4 items from 2016
While perusing YouTube the other night — I can’t remember what, exactly, I was looking for, what with the site’s rabbit-hole effect yet again in play — I came across a full, subtitled copy of Abbas Kiarostami‘s Homework. There’s a good chance that you haven’t seen it, which isn’t a sign of its quality: this 1989 feature is like much of his work for being fairly well-regarded and widely unavailable, and, as far as I can tell, lacking in any proper rights-holding.
So although I’d normally be hesitant about sharing a full-length copy of any film — and YouTube is full of can’t-possibly-be-legal uploads that clearly go unregulated — this makes for a special exemption. It helps to have something that’s both rather good on its own and representative of a crossroads for Kiarostami. As the feature produced between Where Is the Friend’s Home? and Close-Up, »
- Nick Newman
24 Frames Before and After Lumiere
Director: Abbas Kiarostami
Writer: Abbas Kiarostami
We’ve been expecting an update on Iranian auteur Abbas Kiarostami’s mysterious Chinese project for some time now, and after a recent masterclass at this year’s Marrakech Film Festival, the director unveiled some news. The Chinese project, titled Walking in the Wind, he hopes to begin lensing in May, 2016 with a lead Iranian actress. But in the meantime, he’s completed a compilation project titled 24 Frames Before and After Lumiere, comprised of twenty-four four and a half minute films he’s been directing over the last three years.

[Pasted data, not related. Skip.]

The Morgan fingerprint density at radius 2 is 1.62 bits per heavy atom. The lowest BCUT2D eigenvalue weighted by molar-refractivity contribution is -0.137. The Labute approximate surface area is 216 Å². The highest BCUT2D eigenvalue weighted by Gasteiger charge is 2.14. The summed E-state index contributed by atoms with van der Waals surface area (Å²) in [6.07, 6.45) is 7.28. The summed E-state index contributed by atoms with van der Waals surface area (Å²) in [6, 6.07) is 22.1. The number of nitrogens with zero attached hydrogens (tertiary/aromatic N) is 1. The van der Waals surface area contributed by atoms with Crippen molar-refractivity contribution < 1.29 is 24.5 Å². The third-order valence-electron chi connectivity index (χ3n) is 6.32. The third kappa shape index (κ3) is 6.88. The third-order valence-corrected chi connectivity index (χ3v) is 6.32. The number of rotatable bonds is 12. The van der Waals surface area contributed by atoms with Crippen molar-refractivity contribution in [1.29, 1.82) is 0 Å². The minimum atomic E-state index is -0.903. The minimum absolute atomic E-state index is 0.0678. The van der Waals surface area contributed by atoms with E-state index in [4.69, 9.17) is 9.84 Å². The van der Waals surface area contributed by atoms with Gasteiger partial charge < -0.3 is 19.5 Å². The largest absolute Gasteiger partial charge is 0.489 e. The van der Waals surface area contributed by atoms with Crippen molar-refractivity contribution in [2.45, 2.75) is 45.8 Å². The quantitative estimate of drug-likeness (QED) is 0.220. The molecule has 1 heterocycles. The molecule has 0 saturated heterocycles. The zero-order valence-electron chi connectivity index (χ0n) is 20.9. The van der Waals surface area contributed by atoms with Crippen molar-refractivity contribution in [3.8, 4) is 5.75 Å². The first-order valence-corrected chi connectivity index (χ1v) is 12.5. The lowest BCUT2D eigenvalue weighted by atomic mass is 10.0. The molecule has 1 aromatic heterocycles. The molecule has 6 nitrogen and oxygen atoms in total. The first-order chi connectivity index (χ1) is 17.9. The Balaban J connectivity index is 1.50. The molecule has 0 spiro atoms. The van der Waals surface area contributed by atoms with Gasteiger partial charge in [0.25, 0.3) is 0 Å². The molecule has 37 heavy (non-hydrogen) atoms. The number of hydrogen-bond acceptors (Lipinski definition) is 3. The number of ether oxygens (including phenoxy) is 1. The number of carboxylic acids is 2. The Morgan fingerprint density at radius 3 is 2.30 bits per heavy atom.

Production Co./Producers: Na
U.S. Distributor: Rights Available. Tbd (domestic) Tbd (international).
Release Date: Kiarostami aims to have the film ready for mid-2016, so chances are high this may appear in some form at Cannes, perhaps as an out-of-competition selection. »
- Nicholas Bell
London — The Berlin Film Festival has added another nine titles to its competition lineup, including Thomas Vinterberg’s “The Commune,” Danis Tanovic’s “Death in Sarajevo,” Andre Techine’s “Being 17” and Mia Hansen-Love’s “Things to Come.”
Danish helmer Vinterberg is best known for “The Celebration,” which was BAFTA and Golden Globes nominated, and won Cannes’ Jury Prize, and “The Hunt,” which picked up nominations at the Globes, BAFTAs and Oscars.
“The Commune,” whose ensemble cast is lead by Trine Dyrholm and Ulrich Thomsen, centers on the clash between personal desires, solidarity and tolerance in a commune in the 70s. TrustNordisk is handling international sales.
Bosnian director Tanovic is best known for “No Man’s Land,” which won best screenplay at Cannes, and a Golden Globe and an Oscar for best foreign-language film. “Death in Sarajevo,” which is being sold by The Match Factory, is based on a play, “Hotel Europe, »
- Leo Barraclough
It’s that time of year. Sleigh bells have been rung, gifts have been given and we have officially closed the door on what was 2015. A year that saw us once again take a journey into a galaxy far, far away, revisit the post apocalyptic landscape of Mad Max and the ever expanding reach of world and documentary cinema, 2015 has been one of the greatest of film years, arguably the very best since 2007 (probably cinema’s greatest year?) and as one has likely already one hundred top [insert arbitrary number] films list, why not make it one hundred and one? Be it a group of young women attempting to break free of the backwards patriarchy that has them oppressed or a bravura, epic-length satire from one of world cinema’s foremost artists, these are the ten best films that 2015 had to offer.
Honorable mention: Have you heard about this new thing called television? »
- Joshua Brunsting
4 items from 2016
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